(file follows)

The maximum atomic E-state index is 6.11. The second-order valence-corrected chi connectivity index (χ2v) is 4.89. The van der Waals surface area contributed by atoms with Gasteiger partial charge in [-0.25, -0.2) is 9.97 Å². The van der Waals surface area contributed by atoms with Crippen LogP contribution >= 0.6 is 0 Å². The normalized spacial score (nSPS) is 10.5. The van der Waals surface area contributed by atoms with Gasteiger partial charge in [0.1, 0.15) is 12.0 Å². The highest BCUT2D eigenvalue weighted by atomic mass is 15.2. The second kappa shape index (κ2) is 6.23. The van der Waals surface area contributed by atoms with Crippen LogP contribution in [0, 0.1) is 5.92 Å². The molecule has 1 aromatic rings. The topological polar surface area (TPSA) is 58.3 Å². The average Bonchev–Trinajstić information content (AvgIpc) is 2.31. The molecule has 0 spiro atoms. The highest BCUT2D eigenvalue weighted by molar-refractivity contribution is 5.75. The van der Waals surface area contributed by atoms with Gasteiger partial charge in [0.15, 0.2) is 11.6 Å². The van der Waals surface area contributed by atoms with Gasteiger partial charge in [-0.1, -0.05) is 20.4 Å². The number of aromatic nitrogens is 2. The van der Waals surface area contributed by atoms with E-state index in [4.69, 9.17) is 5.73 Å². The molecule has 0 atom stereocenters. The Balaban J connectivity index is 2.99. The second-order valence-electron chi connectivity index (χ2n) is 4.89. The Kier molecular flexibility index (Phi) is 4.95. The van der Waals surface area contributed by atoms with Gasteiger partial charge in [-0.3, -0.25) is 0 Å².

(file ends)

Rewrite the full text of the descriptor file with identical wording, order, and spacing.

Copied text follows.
The maximum atomic E-state index is 6.11. The second-order valence-corrected chi connectivity index (χ2v) is 4.89. The van der Waals surface area contributed by atoms with Gasteiger partial charge in [-0.25, -0.2) is 9.97 Å². The van der Waals surface area contributed by atoms with Crippen LogP contribution >= 0.6 is 0 Å². The normalized spacial score (nSPS) is 10.5. The van der Waals surface area contributed by atoms with Gasteiger partial charge in [0.1, 0.15) is 12.0 Å². The highest BCUT2D eigenvalue weighted by atomic mass is 15.2. The second kappa shape index (κ2) is 6.23. The van der Waals surface area contributed by atoms with Crippen LogP contribution in [0, 0.1) is 5.92 Å². The molecule has 1 aromatic rings. The topological polar surface area (TPSA) is 58.3 Å². The average Bonchev–Trinajstić information content (AvgIpc) is 2.31. The molecule has 0 spiro atoms. The highest BCUT2D eigenvalue weighted by molar-refractivity contribution is 5.75. The van der Waals surface area contributed by atoms with Gasteiger partial charge in [0.15, 0.2) is 11.6 Å². The van der Waals surface area contributed by atoms with Gasteiger partial charge in [-0.1, -0.05) is 20.4 Å². The number of aromatic nitrogens is 2. The van der Waals surface area contributed by atoms with E-state index in [4.69, 9.17) is 5.73 Å². The molecule has 0 atom stereocenters. The Balaban J connectivity index is 2.99. The second-order valence-electron chi connectivity index (χ2n) is 4.89. The Kier molecular flexibility index (Phi) is 4.95. The van der Waals surface area contributed by atoms with Gasteiger partial charge in [-0.3, -0.25) is 0 Å².